With link speeds of 56Gb/s, FDR InfiniBand uses the latest version of the OpenFabrics Enterprise Distribution (OFEDTM) and delivers an increase of nearly 80% in data rate compared to previous InfiniBand generations.

Running on the ISC’11 network “ISCnet,” the multi-vendor, FDR 56Gb/s InfiniBand demo will provide exhibitors with fast interconnect connectivity between their booths on the show floor and enable them to demonstrate a wide variety of applications and experimental HPC applications, as well as new developments and products.

The demo will also continue to show the processing efficiency of RDMA and microsecond latency of OFED, which reduces the cost of the servers, increases productivity and improves customer’s ROI. ISCnet will be the fastest open commodity network demonstration ever assembled to date.

If you are heading to the conference, be sure to visit the booths of IBTA and OFA members who are exhibiting, as well as the many users of InfiniBand and OFED. The last TOP500 list (published in November 2010) showed that nearly half of the most powerful computers in the world are using these technologies.

InfiniBand Trade Association Members Exhibiting

  • Bull - booth 410
  • Fujitsu Limted - booth 620
  • HP - booth 430
  • IBM - booth 231
  • Intel - booths 530+801
  • Lawrence Livermore National Laboratory - booth 143
  • LSI - booth 341
  • Leoni - booth 842
  • Mellanox - booth 331
  • Molex - booth 730 Co-Exhibitor of Stordis
  • NetApp - booth 743
  • Obsidian - booth 151
  • QLogic - booth 240
  • SGI - booth 330
OpenFabrics Alliance Members Exhibiting

  • AMD - booth 752
  • APPRO - booth 751 Co-Exhibitor of AMD
  • Chelsio - booth 702
  • Cray - booth 650
  • DataDirect Networks - booth 550
  • HP - booth 430
  • IBM - booth 231
  • Intel - booths 530+801
  • Lawrence Livermore National Laboratory - booth 143
  • LSI - booth 341
  • Mellanox - booth 331
  • Microsoft - booth 832
  • NetApp - booth 743
  • Obsidian - booth 151
  • QLogic - booth 240
  • SGI - booth 330

Also, don’t miss the HPC Advisory Council Workshop on June 19 at ISC’11 that includes talks on the following hot topics related to InfiniBand and OFED:

  • GPU Access and Acceleration
  • MPI Optimizations and Futures
  • Fat-Tree Routing
  • Improved Congestion Management
  • Shared Memory models
  • Lustre Release Update and Roadmap 

Go to http://www.hpcadvisorycouncil.com/events/2011/european_workshop/index.php to learn more and register.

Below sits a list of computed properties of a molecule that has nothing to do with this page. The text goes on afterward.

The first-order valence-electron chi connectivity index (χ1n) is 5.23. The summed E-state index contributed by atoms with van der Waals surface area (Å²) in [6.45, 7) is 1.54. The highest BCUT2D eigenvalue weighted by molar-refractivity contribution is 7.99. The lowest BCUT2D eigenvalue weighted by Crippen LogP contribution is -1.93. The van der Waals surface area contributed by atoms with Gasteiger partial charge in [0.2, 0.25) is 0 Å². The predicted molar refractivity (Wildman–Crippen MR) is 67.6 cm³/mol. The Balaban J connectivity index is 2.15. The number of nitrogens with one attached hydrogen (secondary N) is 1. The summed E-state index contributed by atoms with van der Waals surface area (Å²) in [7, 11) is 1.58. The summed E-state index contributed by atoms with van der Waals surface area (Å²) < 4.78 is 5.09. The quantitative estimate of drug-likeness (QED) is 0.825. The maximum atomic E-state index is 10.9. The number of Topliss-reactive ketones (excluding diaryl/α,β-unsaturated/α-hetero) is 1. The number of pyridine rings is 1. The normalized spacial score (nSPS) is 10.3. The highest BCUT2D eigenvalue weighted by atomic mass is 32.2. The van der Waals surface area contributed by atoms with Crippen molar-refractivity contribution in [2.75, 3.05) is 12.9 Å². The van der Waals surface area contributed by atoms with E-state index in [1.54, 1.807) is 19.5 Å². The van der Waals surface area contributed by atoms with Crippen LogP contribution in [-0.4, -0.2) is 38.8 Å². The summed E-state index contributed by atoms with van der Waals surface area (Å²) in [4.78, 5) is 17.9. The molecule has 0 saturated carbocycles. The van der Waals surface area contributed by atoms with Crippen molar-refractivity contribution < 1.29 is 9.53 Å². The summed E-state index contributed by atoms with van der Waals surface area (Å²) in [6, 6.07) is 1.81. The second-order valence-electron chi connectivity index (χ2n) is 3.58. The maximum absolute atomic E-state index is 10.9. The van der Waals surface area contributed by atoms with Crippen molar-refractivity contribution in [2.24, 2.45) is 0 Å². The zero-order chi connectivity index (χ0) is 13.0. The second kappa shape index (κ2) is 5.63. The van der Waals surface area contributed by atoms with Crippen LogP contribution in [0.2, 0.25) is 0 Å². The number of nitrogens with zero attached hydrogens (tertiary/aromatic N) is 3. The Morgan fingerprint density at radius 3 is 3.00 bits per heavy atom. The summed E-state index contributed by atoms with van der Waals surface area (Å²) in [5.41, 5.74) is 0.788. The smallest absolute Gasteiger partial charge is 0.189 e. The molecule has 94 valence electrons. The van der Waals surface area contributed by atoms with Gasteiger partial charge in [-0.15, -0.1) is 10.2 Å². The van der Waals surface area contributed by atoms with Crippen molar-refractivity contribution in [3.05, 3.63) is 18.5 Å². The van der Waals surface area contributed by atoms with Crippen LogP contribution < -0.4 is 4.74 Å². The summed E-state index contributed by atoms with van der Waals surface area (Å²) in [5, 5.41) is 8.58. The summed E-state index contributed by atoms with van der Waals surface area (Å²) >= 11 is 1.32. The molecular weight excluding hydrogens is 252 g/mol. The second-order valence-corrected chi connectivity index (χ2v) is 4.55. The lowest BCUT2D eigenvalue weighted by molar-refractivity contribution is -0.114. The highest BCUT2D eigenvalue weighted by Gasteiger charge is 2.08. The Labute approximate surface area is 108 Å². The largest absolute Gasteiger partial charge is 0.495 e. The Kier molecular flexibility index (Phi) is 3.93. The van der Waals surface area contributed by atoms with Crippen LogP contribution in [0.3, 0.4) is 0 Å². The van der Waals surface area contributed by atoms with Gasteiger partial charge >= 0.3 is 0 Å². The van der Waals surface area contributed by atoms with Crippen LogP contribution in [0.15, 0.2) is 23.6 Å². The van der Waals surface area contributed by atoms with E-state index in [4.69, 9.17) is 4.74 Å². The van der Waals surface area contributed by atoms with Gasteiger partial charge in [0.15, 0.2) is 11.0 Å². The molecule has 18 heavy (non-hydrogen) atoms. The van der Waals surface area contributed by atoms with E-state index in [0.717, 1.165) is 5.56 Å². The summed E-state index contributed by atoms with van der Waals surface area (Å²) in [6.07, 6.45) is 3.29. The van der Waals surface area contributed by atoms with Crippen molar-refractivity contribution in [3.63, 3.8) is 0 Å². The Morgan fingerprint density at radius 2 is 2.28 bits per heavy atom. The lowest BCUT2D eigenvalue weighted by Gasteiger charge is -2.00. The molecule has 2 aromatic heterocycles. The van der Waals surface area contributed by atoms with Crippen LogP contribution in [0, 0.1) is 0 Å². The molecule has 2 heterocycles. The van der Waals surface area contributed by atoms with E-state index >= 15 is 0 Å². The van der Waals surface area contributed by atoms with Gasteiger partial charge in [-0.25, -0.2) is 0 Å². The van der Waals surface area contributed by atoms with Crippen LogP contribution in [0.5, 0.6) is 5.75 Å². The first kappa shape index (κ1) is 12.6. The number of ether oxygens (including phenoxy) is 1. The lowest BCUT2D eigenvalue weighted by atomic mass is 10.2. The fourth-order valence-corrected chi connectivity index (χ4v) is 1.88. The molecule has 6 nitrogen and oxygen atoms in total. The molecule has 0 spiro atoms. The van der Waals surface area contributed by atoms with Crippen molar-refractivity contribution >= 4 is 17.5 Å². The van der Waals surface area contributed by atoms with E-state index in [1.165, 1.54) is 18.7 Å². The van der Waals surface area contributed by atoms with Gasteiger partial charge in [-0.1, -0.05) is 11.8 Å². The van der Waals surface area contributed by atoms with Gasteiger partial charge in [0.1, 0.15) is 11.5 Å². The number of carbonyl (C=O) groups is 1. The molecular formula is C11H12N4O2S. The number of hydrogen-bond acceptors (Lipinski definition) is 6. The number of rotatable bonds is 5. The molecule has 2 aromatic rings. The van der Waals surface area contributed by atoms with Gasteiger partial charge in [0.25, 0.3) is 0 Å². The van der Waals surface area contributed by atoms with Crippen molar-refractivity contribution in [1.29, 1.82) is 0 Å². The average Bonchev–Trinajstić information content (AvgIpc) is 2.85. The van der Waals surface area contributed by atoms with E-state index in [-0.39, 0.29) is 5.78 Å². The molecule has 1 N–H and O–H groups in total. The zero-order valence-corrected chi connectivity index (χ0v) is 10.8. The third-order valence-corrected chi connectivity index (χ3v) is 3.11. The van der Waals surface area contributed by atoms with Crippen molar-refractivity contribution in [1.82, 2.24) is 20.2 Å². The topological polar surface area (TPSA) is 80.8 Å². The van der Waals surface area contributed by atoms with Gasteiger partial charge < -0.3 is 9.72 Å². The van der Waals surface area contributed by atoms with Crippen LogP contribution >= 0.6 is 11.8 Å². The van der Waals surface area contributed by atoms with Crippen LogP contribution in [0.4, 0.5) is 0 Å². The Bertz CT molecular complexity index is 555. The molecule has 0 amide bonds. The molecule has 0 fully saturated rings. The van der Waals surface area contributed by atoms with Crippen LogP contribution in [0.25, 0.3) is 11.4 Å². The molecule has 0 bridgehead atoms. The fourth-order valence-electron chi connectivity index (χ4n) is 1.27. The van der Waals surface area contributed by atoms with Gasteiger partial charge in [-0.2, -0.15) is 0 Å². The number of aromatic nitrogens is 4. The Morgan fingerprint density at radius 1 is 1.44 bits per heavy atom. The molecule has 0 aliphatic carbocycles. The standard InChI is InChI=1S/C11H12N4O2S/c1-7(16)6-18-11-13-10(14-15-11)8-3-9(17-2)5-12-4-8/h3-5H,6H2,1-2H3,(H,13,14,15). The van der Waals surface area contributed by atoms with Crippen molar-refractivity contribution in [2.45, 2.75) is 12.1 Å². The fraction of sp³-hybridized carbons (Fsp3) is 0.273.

For those who are InfiniBand, OFED and Lustre users, don’t miss the important announcement and breakfast on June 22 regarding the coming together of the worldwide Lustre vendor and user community. This announcement is focused on ensuring the continued development, upcoming releases and consolidated support for Lustre; details and location will be available on site at ISC’11. This is your opportunity to meet with representatives of OpenSFS, HPCFS and EOFS to learn how the whole community is working together.

Looking forward to seeing several of you at the show!

briansparksBrian Sparks
IBTA & OFA Marketing Working Groups Co-Chair
HPC Advisory Council Media Relations

InfiniBand on the Road to Exascale Computing

January 21st, 2011

(Note: This article appears with reprint permission of The Exascale Reporttm)

InfiniBand has been making remarkable progress in HPC, as evidenced by its growth in the Top5002 rankings of the highest performing computers. In the November 2010 update to these rankings, InfiniBand’s use increased another 18 percent, to help power 43 percent of all listed systems, including 57 percent of all high-end “Petascale” systems.

The continuing march for higher and higher performance levels continues. Today, computation is a critical part of science, where computation compliments observation, experiment and theory. The computational performance of high-end computers has been increasing by a factor of 1000X every 11 years.

InfiniBand has demonstrated that it plays an important role in the current Petascale level of computing driven by its bandwidth, low latency implementations and fabric efficiency. This article will explore how InfiniBand will continue to pace high-end computing as it moves towards the Exascale level of computing.

Figure 1 - The Golden Age of Cluster Computing

Figure 1 - The Golden Age of Cluster Computing

InfiniBand Today

Figure 1 illustrates how the high end of HPC crossed the 1 Terascale mark in 1997 (1012 floating operations per second) and increased three orders of magnitude to the 1 Petascale mark in 2008 (1015 floating operations per second). As you can see, the underlying system architectures changed dramatically during this time. The growth of the cluster computing model, based on commodity server processors, has come to dominate much of high-end HPC. Recently, this model is being augmented by the emergence of GPUs.

Figure 2 - Emergence of InfiniBand in the Top500

Figure 2 - Emergence of InfiniBand in the Top500

Figure 2 shows how interconnects track with changes in the underlying system architectures. The appearance of first 1 GbE, followed by the growth of InfiniBand interconnects, are key enablers of the cluster computing model. The industry standard InfiniBand and Ethernet interconnects have largely displaced earlier proprietary interconnects. InfiniBand interconnects continue to grow share relative to Ethernet, largely driven by performance factors such as low latency and high bandwidth, the ability to support high bisectional bandwidth fabrics, as well as overall cost-effectiveness.

Getting to Exascale
What we know today is that Exascale computing will require enormously larger computer systems than what are available today. What we don’t know is how those computers will look. We have been in the golden age of cluster computing for much of the past decade and the model appears to scale well going forward. However, there is yet no clear consensus regarding the system architecture for Exascale. What we can do is map the evolution of InfiniBand to the evolution of Exascale.